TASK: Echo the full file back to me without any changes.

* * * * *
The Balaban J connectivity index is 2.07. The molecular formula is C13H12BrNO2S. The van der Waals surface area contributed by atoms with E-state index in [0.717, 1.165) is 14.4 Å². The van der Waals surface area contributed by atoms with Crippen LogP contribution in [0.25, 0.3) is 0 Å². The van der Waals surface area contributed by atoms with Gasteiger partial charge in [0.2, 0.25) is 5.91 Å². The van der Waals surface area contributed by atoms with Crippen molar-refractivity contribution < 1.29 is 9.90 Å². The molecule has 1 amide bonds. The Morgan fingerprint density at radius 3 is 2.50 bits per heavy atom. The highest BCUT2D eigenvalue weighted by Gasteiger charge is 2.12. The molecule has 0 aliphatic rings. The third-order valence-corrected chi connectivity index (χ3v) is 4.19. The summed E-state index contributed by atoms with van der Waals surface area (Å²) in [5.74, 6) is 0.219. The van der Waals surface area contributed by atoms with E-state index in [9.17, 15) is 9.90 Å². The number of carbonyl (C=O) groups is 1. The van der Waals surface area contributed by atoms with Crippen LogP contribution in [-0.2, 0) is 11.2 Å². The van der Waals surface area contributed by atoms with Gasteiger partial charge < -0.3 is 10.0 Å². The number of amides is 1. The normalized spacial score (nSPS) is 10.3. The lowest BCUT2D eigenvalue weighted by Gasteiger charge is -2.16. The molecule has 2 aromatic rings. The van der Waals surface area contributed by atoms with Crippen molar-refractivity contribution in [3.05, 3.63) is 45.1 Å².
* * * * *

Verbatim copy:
The Balaban J connectivity index is 2.07. The molecular formula is C13H12BrNO2S. The van der Waals surface area contributed by atoms with E-state index in [0.717, 1.165) is 14.4 Å². The van der Waals surface area contributed by atoms with Crippen LogP contribution in [0.25, 0.3) is 0 Å². The van der Waals surface area contributed by atoms with Gasteiger partial charge in [0.2, 0.25) is 5.91 Å². The van der Waals surface area contributed by atoms with Crippen molar-refractivity contribution < 1.29 is 9.90 Å². The molecule has 1 amide bonds. The Morgan fingerprint density at radius 3 is 2.50 bits per heavy atom. The highest BCUT2D eigenvalue weighted by Gasteiger charge is 2.12. The molecule has 0 aliphatic rings. The third-order valence-corrected chi connectivity index (χ3v) is 4.19. The summed E-state index contributed by atoms with van der Waals surface area (Å²) in [5.74, 6) is 0.219. The van der Waals surface area contributed by atoms with E-state index in [9.17, 15) is 9.90 Å². The number of carbonyl (C=O) groups is 1. The van der Waals surface area contributed by atoms with Crippen LogP contribution in [-0.2, 0) is 11.2 Å². The van der Waals surface area contributed by atoms with Gasteiger partial charge < -0.3 is 10.0 Å². The number of amides is 1. The normalized spacial score (nSPS) is 10.3. The lowest BCUT2D eigenvalue weighted by Gasteiger charge is -2.16. The molecule has 2 aromatic rings. The van der Waals surface area contributed by atoms with Crippen molar-refractivity contribution in [3.05, 3.63) is 45.1 Å².